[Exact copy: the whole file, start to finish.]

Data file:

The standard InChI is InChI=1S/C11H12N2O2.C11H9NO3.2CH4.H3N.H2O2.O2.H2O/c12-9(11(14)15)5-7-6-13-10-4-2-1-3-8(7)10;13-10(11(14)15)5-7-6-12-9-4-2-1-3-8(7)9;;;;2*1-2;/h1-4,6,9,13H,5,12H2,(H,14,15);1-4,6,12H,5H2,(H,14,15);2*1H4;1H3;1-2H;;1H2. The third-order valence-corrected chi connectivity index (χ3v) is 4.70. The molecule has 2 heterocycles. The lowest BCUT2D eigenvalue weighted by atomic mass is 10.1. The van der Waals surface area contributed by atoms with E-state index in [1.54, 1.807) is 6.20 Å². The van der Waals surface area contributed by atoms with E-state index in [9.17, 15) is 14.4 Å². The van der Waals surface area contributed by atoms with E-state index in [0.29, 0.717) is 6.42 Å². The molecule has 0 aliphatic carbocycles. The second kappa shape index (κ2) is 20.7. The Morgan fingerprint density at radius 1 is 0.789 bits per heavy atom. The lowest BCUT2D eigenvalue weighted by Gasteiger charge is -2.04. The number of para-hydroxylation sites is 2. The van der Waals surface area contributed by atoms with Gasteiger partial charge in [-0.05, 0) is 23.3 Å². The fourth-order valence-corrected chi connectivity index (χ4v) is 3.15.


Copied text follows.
The standard InChI is InChI=1S/C11H12N2O2.C11H9NO3.2CH4.H3N.H2O2.O2.H2O/c12-9(11(14)15)5-7-6-13-10-4-2-1-3-8(7)10;13-10(11(14)15)5-7-6-12-9-4-2-1-3-8(7)9;;;;2*1-2;/h1-4,6,9,13H,5,12H2,(H,14,15);1-4,6,12H,5H2,(H,14,15);2*1H4;1H3;1-2H;;1H2. The third-order valence-corrected chi connectivity index (χ3v) is 4.70. The molecule has 2 heterocycles. The lowest BCUT2D eigenvalue weighted by atomic mass is 10.1. The van der Waals surface area contributed by atoms with E-state index in [1.54, 1.807) is 6.20 Å². The van der Waals surface area contributed by atoms with E-state index in [9.17, 15) is 14.4 Å². The van der Waals surface area contributed by atoms with E-state index in [0.29, 0.717) is 6.42 Å². The molecule has 0 aliphatic carbocycles. The second kappa shape index (κ2) is 20.7. The Morgan fingerprint density at radius 1 is 0.789 bits per heavy atom. The lowest BCUT2D eigenvalue weighted by Gasteiger charge is -2.04. The number of para-hydroxylation sites is 2. The van der Waals surface area contributed by atoms with Gasteiger partial charge in [-0.05, 0) is 23.3 Å². The fourth-order valence-corrected chi connectivity index (χ4v) is 3.15.